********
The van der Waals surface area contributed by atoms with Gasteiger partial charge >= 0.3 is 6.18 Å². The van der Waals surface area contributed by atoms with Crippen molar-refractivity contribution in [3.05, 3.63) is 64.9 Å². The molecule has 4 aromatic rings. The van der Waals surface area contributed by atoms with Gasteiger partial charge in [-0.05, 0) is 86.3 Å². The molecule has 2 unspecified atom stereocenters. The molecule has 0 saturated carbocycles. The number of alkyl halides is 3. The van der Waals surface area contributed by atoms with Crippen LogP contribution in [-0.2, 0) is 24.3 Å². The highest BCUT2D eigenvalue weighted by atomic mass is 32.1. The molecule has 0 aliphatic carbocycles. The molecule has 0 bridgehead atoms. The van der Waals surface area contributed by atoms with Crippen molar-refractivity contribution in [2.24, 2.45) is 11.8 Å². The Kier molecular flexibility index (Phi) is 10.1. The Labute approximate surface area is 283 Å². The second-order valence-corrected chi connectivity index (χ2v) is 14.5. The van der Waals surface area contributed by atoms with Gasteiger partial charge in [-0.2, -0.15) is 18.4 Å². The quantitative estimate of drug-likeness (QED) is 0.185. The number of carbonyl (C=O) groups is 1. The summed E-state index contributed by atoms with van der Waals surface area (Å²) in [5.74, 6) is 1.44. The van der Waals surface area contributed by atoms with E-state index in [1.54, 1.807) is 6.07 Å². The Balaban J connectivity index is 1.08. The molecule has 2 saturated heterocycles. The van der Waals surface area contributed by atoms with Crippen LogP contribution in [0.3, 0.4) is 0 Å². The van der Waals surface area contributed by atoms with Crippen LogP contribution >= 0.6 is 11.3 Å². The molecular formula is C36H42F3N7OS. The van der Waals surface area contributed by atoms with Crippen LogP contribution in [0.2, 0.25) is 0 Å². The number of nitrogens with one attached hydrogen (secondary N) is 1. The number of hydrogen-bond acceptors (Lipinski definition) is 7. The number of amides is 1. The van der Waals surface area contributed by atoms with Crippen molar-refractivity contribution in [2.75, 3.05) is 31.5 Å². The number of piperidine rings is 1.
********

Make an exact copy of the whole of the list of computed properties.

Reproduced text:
The van der Waals surface area contributed by atoms with Gasteiger partial charge >= 0.3 is 6.18 Å². The van der Waals surface area contributed by atoms with Crippen molar-refractivity contribution in [3.05, 3.63) is 64.9 Å². The molecule has 4 aromatic rings. The van der Waals surface area contributed by atoms with Gasteiger partial charge in [-0.05, 0) is 86.3 Å². The molecule has 2 unspecified atom stereocenters. The molecule has 0 saturated carbocycles. The number of alkyl halides is 3. The van der Waals surface area contributed by atoms with Crippen LogP contribution in [-0.2, 0) is 24.3 Å². The highest BCUT2D eigenvalue weighted by atomic mass is 32.1. The molecule has 0 aliphatic carbocycles. The molecule has 0 bridgehead atoms. The van der Waals surface area contributed by atoms with Crippen molar-refractivity contribution in [2.24, 2.45) is 11.8 Å². The Kier molecular flexibility index (Phi) is 10.1. The Labute approximate surface area is 283 Å². The second-order valence-corrected chi connectivity index (χ2v) is 14.5. The van der Waals surface area contributed by atoms with Gasteiger partial charge in [-0.2, -0.15) is 18.4 Å². The quantitative estimate of drug-likeness (QED) is 0.185. The number of carbonyl (C=O) groups is 1. The summed E-state index contributed by atoms with van der Waals surface area (Å²) in [5.74, 6) is 1.44. The van der Waals surface area contributed by atoms with E-state index in [1.54, 1.807) is 6.07 Å². The Balaban J connectivity index is 1.08. The molecule has 2 saturated heterocycles. The van der Waals surface area contributed by atoms with Crippen LogP contribution in [0.3, 0.4) is 0 Å². The van der Waals surface area contributed by atoms with Crippen LogP contribution >= 0.6 is 11.3 Å². The molecular formula is C36H42F3N7OS. The van der Waals surface area contributed by atoms with Crippen LogP contribution in [0.2, 0.25) is 0 Å². The number of nitrogens with one attached hydrogen (secondary N) is 1. The number of hydrogen-bond acceptors (Lipinski definition) is 7. The number of amides is 1. The van der Waals surface area contributed by atoms with Crippen molar-refractivity contribution in [2.75, 3.05) is 31.5 Å². The number of piperidine rings is 1.